PRAVIN GORDHAN: No not in the sense that you’ve calculated it. There’s another way of calculating these things and they have their own complexities. But we can give the absolute assurance to South African citizens that we are not contributing in those numbers firstly, or to any process which neglects our responsibilities in South Africa, but thirdly we are part of a globalised economy and part of global institutions and with our very small shareholding in those institutions, we continue to make a contribution towards building up the capacity to assist developing countries as well that find themselves in difficulty.
ALEC HOGG: Minister even if it is only a small amount or relatively speaking that we’re putting in, many African countries went through hell in the 1970s and the 1980s because of conditionality according to these loans. Are you going to try and insist that there’s similar conditionality now that the boot is on the other foot, as it were?
PRAVIN GORDHAN: Absolutely – the refrain coming and if you like the demand from any country is that the IMF must demonstrate that it’s even-handed, the IMF must demonstrate that in its surveillance of all countries developed and developing, it must be even-handed and that the IMF must be as proactive in developed countries as it is in developing countries. The days when there was unequal treatment, and the nasty treatment if you like is reserved for developing countries and politeness for developed countries in its past, and in that sense we should all be very aware that world around us is changing and changing very fast. One academic pointed out in Washington that there are tectonic changes taking place, meaning that previous countries that used to be creditors or lenders of money are now debtors or borrowers of money. So those are fundamental shifts in the global economy and in the spending of countries that is taking place as well. The IMF has to play both an active role and indeed some would say a proactive role. There should be appropriate conditionality’s on any country, on an even-handed basis and the same should apply to any European country as well.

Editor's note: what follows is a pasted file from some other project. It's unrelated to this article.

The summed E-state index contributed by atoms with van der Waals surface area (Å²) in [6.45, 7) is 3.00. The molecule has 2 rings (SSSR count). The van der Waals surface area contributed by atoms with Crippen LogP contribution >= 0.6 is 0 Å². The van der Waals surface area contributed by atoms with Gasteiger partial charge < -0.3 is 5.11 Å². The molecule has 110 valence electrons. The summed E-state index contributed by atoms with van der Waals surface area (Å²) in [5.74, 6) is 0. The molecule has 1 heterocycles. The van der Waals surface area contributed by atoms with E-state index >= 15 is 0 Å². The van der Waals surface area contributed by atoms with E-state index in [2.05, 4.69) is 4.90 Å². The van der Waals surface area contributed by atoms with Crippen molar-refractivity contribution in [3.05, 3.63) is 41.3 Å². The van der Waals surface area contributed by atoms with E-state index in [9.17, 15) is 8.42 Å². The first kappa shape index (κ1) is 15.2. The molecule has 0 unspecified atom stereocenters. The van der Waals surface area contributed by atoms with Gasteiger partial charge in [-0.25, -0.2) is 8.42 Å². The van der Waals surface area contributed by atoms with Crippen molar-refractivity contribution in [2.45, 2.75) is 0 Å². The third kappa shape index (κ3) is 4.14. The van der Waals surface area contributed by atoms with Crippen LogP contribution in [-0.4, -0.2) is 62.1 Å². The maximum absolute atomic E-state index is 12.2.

ALEC HOGG: At the time that the new managing director of the IMF was being considered, you were quite outspoken about the fact that it should come to someone from a developing country. Do you think that if Christine Lagarde had been say from China, that her approach as the managing director would have been different?
PRAVIN GORDHAN: She has been in office for a few months and to date she has tried hard to be even-handed – she has been very courageous in telling the Europeans that their banks need to be capitalised. She has also been courageous in saying that watch it, we need to have a balance between fiscal consolidation and austerity measures on the one hand and growth promoting measures on the other hand, and that if we neglect growth, we will have an even more disastrous situation on our hands. And those are difficult issues in which so far, she has played an admirable role, and we hope will continue to do so.
ALEC HOGG: So – so far she has done better than perhaps anticipated, but I get back to the whole question of conditionality. The Greeks for instance lied to the European union in giving forward their figures – that’s one of the reasons why they’re in so much trouble now. How will one know that they’re going to play ball this time around?
PRAVIN GORDHAN: That’s where the international institutions come in on the one hand, and the European institutions on the other hand. I think Europe will understand that a) they are in a deep crisis and b) that deep crisis is already having consequences at least in confidence terms and indeed in uncertainty terms around the globe and endangering global growth prospects. And they’re very aware that they’ve got to get their institutional machinery right and amongst the things is apart from the establishment of the fund, and upgrading that $400billion through one mechanism or another to over a trillion, they’ve also got to start working on how they manage fiscal policy in Europe – and part of that process I imagine is going to be absolute certainty about numbers – absolute tightness from each of the member countries, their ability to have sufficient surveillance over whether there is compliance with the officials that have been tracked and set – and that’s going to be part of the challenge that they take on now.
ALEC HOGG: So in a way this crisis is not going to be wasted.
PRAVIN GORDHAN: It’s not going to be wasted, nor is it going to go away tomorrow and each day will bring its own dynamics and its own surprise and as South Africans on that one level we’re very fortunate that our banking system and our fiscal position is good, our growth levels are still in the positive territory. We need to focus our minds on how do we restructure our economy, how we restructure our trade, how do we do things that will create more jobs, particularly for young people in South Africa, how do our enterprises become more dynamic and more innovative so that they can compete in the rest of the world and how do we see opportunities in our neighbourhood on the African continent.